MIFF11 - THE GUARD Review
Life as a cop does not necessarily have to be hard work! Sergeant Gerry Boyle (Brendan Gleeson) in his own way gets results and the job done, and makes it look too easy. Although he has a slew of personal problems he has a dedication for justice that is ultimately unwavering. His methods do not translate well for an African American FBI agent Wendell Everett (Don Cheadle) however, who comes to this small, bleak town in Ireland on the hunt for some drug traffickers. The results of their forced partnership along with the impressive and hilarious supporting cast make The Guard one of the funniest comedies of the year.
Brendan Gleeson deserves some kind of award. He is an extremely strong and side-splitting premise in The Guard as a tough as nails, take no prisoners cop on the beat. With his help The Guard remains a consistently funny genre film, but the untypical character roles are what make this film truly stand out. Gerry himself is hard to define as a protagonist or antagonist. A simple policeman role is turned on its head through his value system; here is a man that slacks off at work, he curses a lot, drinks, and smokes, takes drugs openly, regularly has prostitutes visit him and holds no respect for anyone and yet, he excels at his job. His issues are subtly explored in his relationship with his mother. She is the vehicle for his problems and a lot of what he values is reflected in her, but this is not critical to the story and even she is very funny. This boisterous attitude that Gerry carries with him is amplified by the small scope of the sleepy town he guards. He is hilarious even before Wendell turns up and more so after, as his shtick now has something to reverb off of.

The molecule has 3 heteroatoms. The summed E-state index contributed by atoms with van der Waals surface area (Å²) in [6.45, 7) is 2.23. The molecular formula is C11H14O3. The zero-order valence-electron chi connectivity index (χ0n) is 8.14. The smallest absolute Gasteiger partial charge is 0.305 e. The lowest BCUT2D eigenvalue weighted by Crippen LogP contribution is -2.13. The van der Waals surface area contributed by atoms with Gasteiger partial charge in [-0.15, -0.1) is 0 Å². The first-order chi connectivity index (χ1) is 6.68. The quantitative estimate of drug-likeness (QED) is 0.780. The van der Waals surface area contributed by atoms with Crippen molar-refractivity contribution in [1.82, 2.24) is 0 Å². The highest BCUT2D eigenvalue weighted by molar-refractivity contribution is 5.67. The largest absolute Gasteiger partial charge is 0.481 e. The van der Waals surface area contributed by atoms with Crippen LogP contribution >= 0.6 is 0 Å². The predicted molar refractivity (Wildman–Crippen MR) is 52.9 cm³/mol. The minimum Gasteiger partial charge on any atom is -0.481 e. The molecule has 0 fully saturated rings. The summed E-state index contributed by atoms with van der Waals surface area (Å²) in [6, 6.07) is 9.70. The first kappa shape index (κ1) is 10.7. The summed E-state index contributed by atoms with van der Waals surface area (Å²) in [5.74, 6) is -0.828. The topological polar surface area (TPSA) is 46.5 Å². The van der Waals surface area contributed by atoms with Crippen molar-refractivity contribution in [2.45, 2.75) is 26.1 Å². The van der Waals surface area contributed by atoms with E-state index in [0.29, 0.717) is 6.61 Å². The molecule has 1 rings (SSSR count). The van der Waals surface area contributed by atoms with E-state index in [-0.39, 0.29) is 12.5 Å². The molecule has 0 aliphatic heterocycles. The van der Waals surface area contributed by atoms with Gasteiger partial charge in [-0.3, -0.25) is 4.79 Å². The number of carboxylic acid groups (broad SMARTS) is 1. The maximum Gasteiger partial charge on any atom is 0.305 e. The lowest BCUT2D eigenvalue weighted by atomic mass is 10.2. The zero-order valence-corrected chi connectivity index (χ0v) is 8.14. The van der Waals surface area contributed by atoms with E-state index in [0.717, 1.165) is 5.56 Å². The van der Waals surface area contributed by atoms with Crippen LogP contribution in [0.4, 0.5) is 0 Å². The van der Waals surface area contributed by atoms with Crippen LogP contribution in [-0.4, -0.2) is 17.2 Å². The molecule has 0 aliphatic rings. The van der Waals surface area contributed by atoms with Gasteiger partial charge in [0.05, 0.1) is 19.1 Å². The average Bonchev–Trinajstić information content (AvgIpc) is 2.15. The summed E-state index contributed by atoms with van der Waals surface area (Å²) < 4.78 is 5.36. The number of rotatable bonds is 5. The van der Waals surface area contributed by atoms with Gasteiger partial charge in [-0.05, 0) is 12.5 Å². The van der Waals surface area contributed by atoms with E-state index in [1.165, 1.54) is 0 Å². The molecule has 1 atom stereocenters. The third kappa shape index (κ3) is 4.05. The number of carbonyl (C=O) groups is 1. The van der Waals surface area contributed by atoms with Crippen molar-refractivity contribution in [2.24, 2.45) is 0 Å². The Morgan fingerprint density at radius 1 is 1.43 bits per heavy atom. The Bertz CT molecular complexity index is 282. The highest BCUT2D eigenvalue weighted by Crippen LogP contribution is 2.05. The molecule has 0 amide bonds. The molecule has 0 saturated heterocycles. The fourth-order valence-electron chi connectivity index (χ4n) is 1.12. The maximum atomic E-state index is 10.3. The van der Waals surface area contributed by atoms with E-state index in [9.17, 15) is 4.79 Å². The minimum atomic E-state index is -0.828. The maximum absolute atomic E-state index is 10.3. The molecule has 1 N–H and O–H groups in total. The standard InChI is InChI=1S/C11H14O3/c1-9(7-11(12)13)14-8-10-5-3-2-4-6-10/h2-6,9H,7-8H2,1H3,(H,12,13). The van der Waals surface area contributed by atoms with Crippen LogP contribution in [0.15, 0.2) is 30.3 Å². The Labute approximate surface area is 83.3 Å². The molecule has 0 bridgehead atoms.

Make no mistake The Guard is not a buddy cop movie or a bromance, but is sensible and authentic. The scenes of awkward racism with Gerry towards Wedell are not overstated or exploited and feel natural as part of a harmless but offhandedly offensive verbal exchange. Wendell remarks to Gerry that he must be "either really fucking smart or really fucking stupid" and this is the strength of The Guard, characters that are genuinely funny to watch and hear but do not overstep the boundaries and become moronic for comedy-sake. They are grounded in their roles as absurd as they are and include a philosophical sociopathic assassin, a greedy unmoral police commissioner and Mark Strong in particular; who as Clive gives a command performance as an unlikely criminal that is cynical, tired and has a death wish. His scenes are some of the high lights; one in particular has him question the morals and ethics of criminals in a scene where he gives some corrupt policeman pay-off money to allow himself to conduct the trafficking business. In an all-too-typical trope referring to the briefcase full of bills they question "is it all there?" His reply is both extremely funny and critical of the standard genre conventions.
itself is a perfectly bizarre one for such a massive criminal operation. Even
if half the police were not in on the illegal action their resources would
probably be too few and thus enter the FBI. Cheadle gives a nuanced performance
of a frustrated man lost in translation and culture. His base responses to the
small town folk and their extremely limited views are comedy gold, in the end
he inquires with a horse, because at this point the delineation of
communication is comparable to talking with the ignorant locals.
The small town
colloquialisms are almost reminiscent of the Cohen brothers, only without the
poetry of the dialogue prevalent in most of their works. None the less the
small town setting makes for an interesting sort of psychosis, and most of this
is utilized in the kid. A creepy tyke on a bike who knows way more than he
should and is a macguffin for Gerry to move the bare plot along, not that there
is anything wrong with that.
Director John Michael McDonagh has made great use of the setting. Although it is a fairly bland little village, each scene is so descriptive and acts as a set piece reflecting the mood in the choice props and lighting. The Guard is told through the point of view of Gerry and thus it almost barely feels like there is any connection to the lawful institutions. He is a vigilante; a man on a mission who knows the consequences of his actions but martyrs himself for the greater good. Although loosely defined, the mission drives him to the perfect conclusion and in its own way answers the question Wendell so brashly put; is he so fucking smart or so fucking stupid?